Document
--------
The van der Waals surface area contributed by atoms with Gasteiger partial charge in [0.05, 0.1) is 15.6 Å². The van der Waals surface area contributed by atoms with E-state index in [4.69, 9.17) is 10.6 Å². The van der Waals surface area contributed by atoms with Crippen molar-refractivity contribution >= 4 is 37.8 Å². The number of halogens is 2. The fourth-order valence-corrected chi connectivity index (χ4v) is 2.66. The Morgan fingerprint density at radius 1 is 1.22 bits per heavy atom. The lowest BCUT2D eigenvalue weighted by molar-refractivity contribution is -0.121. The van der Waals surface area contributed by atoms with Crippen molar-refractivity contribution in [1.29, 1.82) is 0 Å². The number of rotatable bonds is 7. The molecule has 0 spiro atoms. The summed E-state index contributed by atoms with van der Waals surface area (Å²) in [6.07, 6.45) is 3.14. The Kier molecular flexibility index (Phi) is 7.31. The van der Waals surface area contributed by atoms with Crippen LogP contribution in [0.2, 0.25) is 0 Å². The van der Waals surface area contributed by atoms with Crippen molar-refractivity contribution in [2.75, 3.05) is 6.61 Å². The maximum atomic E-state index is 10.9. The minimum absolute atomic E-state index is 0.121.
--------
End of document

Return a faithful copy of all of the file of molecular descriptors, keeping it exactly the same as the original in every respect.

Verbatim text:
The van der Waals surface area contributed by atoms with Gasteiger partial charge in [0.05, 0.1) is 15.6 Å². The van der Waals surface area contributed by atoms with E-state index in [4.69, 9.17) is 10.6 Å². The van der Waals surface area contributed by atoms with Crippen molar-refractivity contribution >= 4 is 37.8 Å². The number of halogens is 2. The fourth-order valence-corrected chi connectivity index (χ4v) is 2.66. The Morgan fingerprint density at radius 1 is 1.22 bits per heavy atom. The lowest BCUT2D eigenvalue weighted by molar-refractivity contribution is -0.121. The van der Waals surface area contributed by atoms with Crippen molar-refractivity contribution in [1.29, 1.82) is 0 Å². The number of rotatable bonds is 7. The molecule has 0 spiro atoms. The summed E-state index contributed by atoms with van der Waals surface area (Å²) in [6.07, 6.45) is 3.14. The Kier molecular flexibility index (Phi) is 7.31. The van der Waals surface area contributed by atoms with Crippen LogP contribution in [0.2, 0.25) is 0 Å². The van der Waals surface area contributed by atoms with Crippen molar-refractivity contribution in [2.75, 3.05) is 6.61 Å². The maximum atomic E-state index is 10.9. The minimum absolute atomic E-state index is 0.121.